Prevalence and Correlates of Physical Dating Violence Among North American Indigenous Adolescents

Dane S. Hautala, Kelley J. Sittner Hartshorn, Brian Armenta, Les Whitbeck

Research output: Contribution to journalArticlepeer-review

13 Scopus citations


This study examined the lifetime prevalence of physical dating violence, including victimization, perpetration, and the overlap between the two (mutual violence), among a population sample of 551 reservation/reserve residing Indigenous (i.e., American Indian and Canadian First Nations) adolescents in the upper-Midwest of the United States and Canada. Potential correlates of four dating violence profiles (i.e., no dating violence, perpetration only, victimization only, and mutual violence) relevant to this population also were considered. The clearest pattern to emerge from multinomial logistic regression analyses suggested that adolescents who engage in problem behaviors, exhibit high levels of anger, and perceive high levels of discrimination have increased odds of lifetime mutual dating violence relative to those reporting no dating violence. Furthermore, gender comparisons indicated that females were more likely to report being perpetrators only, whereas males were more likely to report being victims only. Considerations of dating violence profiles and culturally relevant prevention strategies are discussed.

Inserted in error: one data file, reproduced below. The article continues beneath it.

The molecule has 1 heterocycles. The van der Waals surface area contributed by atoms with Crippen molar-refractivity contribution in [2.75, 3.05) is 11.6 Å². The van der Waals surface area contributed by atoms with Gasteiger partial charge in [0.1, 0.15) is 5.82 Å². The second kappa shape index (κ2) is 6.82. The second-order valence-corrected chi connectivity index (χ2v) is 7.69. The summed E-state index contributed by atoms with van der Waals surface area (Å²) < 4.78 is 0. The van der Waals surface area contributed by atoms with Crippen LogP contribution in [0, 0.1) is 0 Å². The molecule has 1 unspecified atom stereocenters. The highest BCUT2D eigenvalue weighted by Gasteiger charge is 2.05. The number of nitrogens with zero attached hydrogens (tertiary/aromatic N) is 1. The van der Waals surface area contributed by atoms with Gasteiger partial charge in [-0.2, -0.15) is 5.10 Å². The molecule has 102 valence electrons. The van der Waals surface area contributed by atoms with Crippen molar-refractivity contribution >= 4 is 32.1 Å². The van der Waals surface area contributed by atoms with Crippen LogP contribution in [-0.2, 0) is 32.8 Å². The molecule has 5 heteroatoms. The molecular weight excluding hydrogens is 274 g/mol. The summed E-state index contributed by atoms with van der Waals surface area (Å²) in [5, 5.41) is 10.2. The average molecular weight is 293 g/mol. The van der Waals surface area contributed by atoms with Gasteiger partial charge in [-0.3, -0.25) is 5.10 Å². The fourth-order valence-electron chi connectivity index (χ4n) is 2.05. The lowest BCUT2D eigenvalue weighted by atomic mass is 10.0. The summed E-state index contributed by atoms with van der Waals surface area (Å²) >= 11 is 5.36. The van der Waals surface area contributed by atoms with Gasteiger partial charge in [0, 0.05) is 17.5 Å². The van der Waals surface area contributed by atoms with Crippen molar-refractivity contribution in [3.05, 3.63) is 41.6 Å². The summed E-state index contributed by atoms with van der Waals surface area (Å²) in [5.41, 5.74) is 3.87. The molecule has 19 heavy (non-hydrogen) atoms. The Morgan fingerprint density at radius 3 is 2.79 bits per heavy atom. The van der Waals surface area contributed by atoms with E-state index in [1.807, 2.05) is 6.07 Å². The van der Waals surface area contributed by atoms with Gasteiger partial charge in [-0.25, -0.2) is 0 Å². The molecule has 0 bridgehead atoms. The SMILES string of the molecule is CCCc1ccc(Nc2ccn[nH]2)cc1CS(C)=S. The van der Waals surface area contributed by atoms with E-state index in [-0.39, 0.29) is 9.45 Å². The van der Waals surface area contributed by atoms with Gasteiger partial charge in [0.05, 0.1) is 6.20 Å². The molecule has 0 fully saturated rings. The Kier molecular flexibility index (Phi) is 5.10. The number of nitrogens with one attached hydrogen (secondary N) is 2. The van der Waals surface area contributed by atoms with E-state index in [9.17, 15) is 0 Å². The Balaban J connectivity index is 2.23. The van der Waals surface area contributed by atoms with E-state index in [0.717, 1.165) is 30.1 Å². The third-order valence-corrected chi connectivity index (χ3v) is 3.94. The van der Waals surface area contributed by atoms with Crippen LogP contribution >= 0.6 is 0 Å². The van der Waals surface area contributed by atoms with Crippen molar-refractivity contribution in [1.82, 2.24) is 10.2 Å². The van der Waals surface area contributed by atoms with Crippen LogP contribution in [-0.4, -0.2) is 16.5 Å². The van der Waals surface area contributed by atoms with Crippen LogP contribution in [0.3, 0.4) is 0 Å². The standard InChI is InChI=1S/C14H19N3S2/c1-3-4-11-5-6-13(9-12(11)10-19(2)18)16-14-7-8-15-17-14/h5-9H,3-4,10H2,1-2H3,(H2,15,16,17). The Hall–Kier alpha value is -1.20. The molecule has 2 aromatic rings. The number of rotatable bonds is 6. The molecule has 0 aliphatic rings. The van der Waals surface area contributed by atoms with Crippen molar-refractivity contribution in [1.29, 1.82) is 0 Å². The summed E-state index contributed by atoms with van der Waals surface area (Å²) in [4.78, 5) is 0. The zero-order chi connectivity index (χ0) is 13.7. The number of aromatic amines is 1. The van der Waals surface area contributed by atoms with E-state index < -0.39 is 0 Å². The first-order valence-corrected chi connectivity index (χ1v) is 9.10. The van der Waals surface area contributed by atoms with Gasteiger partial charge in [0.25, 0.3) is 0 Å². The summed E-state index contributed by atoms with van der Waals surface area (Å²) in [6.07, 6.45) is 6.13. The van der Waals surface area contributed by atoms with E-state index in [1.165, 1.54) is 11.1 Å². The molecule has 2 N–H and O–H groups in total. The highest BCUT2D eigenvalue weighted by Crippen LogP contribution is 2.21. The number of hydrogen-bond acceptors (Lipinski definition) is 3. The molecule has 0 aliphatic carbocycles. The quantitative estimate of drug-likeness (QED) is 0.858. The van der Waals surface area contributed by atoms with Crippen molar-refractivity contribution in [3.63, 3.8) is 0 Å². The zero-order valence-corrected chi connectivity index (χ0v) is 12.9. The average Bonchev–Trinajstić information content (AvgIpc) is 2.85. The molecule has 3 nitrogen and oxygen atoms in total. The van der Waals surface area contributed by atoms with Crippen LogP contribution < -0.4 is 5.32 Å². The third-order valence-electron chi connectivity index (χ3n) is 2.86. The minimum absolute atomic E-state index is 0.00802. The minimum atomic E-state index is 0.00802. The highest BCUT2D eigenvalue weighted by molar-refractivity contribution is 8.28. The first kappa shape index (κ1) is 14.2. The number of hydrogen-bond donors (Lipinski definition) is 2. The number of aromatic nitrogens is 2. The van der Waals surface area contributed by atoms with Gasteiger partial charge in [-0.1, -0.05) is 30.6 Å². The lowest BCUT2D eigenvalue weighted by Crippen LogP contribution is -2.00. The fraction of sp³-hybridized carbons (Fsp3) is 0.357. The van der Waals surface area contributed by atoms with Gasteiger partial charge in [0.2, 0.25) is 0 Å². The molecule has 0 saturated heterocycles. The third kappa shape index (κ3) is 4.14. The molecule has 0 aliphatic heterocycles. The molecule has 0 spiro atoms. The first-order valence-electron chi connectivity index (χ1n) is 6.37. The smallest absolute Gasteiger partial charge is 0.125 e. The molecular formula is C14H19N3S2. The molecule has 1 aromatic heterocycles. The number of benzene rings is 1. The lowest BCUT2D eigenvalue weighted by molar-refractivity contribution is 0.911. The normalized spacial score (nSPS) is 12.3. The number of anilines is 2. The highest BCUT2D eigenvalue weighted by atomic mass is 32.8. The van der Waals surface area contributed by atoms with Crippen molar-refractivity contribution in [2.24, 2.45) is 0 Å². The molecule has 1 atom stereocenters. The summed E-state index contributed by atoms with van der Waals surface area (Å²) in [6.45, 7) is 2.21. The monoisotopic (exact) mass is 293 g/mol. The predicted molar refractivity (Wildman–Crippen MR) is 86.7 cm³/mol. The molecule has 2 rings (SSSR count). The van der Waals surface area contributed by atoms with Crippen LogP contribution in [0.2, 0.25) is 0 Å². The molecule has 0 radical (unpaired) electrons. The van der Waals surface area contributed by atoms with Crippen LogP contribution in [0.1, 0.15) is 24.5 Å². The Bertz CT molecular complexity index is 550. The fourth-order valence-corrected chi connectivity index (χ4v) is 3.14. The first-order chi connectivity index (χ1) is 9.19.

Original languageEnglish (US)
Pages (from-to)295-317
Number of pages23
JournalYouth and Society
Issue number3
StatePublished - Apr 1 2017


  • American Indian
  • First Nations
  • correlates
  • dating violence
  • discrimination

ASJC Scopus subject areas

  • Social Sciences (miscellaneous)
  • Sociology and Political Science
  • General Social Sciences


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